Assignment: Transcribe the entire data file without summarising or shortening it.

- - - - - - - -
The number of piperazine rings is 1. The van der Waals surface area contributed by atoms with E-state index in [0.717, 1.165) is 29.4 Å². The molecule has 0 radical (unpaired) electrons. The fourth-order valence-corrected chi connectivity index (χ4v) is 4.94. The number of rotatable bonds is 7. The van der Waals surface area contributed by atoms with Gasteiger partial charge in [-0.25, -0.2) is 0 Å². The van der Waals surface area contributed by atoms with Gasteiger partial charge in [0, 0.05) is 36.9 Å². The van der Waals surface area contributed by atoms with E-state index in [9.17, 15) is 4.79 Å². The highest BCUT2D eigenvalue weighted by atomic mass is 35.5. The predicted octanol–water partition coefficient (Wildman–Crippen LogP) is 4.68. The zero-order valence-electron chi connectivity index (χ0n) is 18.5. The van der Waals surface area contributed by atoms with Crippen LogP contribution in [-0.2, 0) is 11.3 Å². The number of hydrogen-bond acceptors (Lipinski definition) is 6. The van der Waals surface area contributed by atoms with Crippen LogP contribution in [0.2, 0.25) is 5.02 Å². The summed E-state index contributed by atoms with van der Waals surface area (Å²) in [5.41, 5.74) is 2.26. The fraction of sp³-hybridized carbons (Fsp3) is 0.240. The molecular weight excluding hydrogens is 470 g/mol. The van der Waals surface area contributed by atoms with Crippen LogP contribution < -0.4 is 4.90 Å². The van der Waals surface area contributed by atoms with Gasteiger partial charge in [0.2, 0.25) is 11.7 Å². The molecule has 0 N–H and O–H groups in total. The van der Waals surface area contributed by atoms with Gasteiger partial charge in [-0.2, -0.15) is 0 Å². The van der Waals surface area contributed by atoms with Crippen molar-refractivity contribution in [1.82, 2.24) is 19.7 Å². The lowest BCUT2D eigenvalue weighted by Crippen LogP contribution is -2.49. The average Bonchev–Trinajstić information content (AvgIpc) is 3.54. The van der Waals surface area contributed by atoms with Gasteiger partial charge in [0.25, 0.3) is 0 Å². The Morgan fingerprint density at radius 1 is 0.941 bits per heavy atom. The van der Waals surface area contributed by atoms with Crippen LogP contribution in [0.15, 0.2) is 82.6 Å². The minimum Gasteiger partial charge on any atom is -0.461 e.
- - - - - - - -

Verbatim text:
The number of piperazine rings is 1. The van der Waals surface area contributed by atoms with E-state index in [0.717, 1.165) is 29.4 Å². The molecule has 0 radical (unpaired) electrons. The fourth-order valence-corrected chi connectivity index (χ4v) is 4.94. The number of rotatable bonds is 7. The van der Waals surface area contributed by atoms with Gasteiger partial charge in [-0.25, -0.2) is 0 Å². The van der Waals surface area contributed by atoms with Gasteiger partial charge in [0, 0.05) is 36.9 Å². The van der Waals surface area contributed by atoms with E-state index in [9.17, 15) is 4.79 Å². The highest BCUT2D eigenvalue weighted by atomic mass is 35.5. The predicted octanol–water partition coefficient (Wildman–Crippen LogP) is 4.68. The zero-order valence-electron chi connectivity index (χ0n) is 18.5. The van der Waals surface area contributed by atoms with Crippen LogP contribution in [-0.2, 0) is 11.3 Å². The number of hydrogen-bond acceptors (Lipinski definition) is 6. The van der Waals surface area contributed by atoms with Crippen LogP contribution in [0.2, 0.25) is 5.02 Å². The summed E-state index contributed by atoms with van der Waals surface area (Å²) in [5.41, 5.74) is 2.26. The fraction of sp³-hybridized carbons (Fsp3) is 0.240. The molecular weight excluding hydrogens is 470 g/mol. The van der Waals surface area contributed by atoms with Crippen LogP contribution < -0.4 is 4.90 Å². The van der Waals surface area contributed by atoms with Gasteiger partial charge in [0.2, 0.25) is 11.7 Å². The molecule has 0 N–H and O–H groups in total. The van der Waals surface area contributed by atoms with Gasteiger partial charge in [-0.2, -0.15) is 0 Å². The van der Waals surface area contributed by atoms with Crippen molar-refractivity contribution in [1.82, 2.24) is 19.7 Å². The lowest BCUT2D eigenvalue weighted by Crippen LogP contribution is -2.49. The average Bonchev–Trinajstić information content (AvgIpc) is 3.54. The van der Waals surface area contributed by atoms with Gasteiger partial charge in [0.25, 0.3) is 0 Å². The Morgan fingerprint density at radius 1 is 0.941 bits per heavy atom. The van der Waals surface area contributed by atoms with Crippen LogP contribution in [0.15, 0.2) is 82.6 Å². The minimum Gasteiger partial charge on any atom is -0.461 e.